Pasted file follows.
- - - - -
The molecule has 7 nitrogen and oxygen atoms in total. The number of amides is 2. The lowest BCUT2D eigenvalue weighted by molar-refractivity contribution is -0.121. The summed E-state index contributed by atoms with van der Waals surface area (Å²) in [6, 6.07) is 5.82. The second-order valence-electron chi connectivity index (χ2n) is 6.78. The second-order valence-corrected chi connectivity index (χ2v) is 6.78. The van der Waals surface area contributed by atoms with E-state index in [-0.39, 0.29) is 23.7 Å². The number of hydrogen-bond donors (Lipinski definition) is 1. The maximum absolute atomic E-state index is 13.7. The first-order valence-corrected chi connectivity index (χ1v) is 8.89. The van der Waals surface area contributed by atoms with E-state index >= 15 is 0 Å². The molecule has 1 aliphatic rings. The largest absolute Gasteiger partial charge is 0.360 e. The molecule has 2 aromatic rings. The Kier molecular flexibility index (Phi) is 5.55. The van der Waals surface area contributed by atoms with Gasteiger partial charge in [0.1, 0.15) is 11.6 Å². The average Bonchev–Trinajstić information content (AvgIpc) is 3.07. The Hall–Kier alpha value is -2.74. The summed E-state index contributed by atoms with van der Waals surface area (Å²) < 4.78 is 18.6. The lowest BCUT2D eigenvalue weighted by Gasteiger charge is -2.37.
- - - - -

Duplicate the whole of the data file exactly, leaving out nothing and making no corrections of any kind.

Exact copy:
The molecule has 7 nitrogen and oxygen atoms in total. The number of amides is 2. The lowest BCUT2D eigenvalue weighted by molar-refractivity contribution is -0.121. The summed E-state index contributed by atoms with van der Waals surface area (Å²) in [6, 6.07) is 5.82. The second-order valence-electron chi connectivity index (χ2n) is 6.78. The second-order valence-corrected chi connectivity index (χ2v) is 6.78. The van der Waals surface area contributed by atoms with E-state index in [-0.39, 0.29) is 23.7 Å². The number of hydrogen-bond donors (Lipinski definition) is 1. The maximum absolute atomic E-state index is 13.7. The first-order valence-corrected chi connectivity index (χ1v) is 8.89. The van der Waals surface area contributed by atoms with E-state index >= 15 is 0 Å². The molecule has 1 aliphatic rings. The largest absolute Gasteiger partial charge is 0.360 e. The molecule has 2 aromatic rings. The Kier molecular flexibility index (Phi) is 5.55. The van der Waals surface area contributed by atoms with Gasteiger partial charge in [0.1, 0.15) is 11.6 Å². The average Bonchev–Trinajstić information content (AvgIpc) is 3.07. The Hall–Kier alpha value is -2.74. The summed E-state index contributed by atoms with van der Waals surface area (Å²) < 4.78 is 18.6. The lowest BCUT2D eigenvalue weighted by Gasteiger charge is -2.37.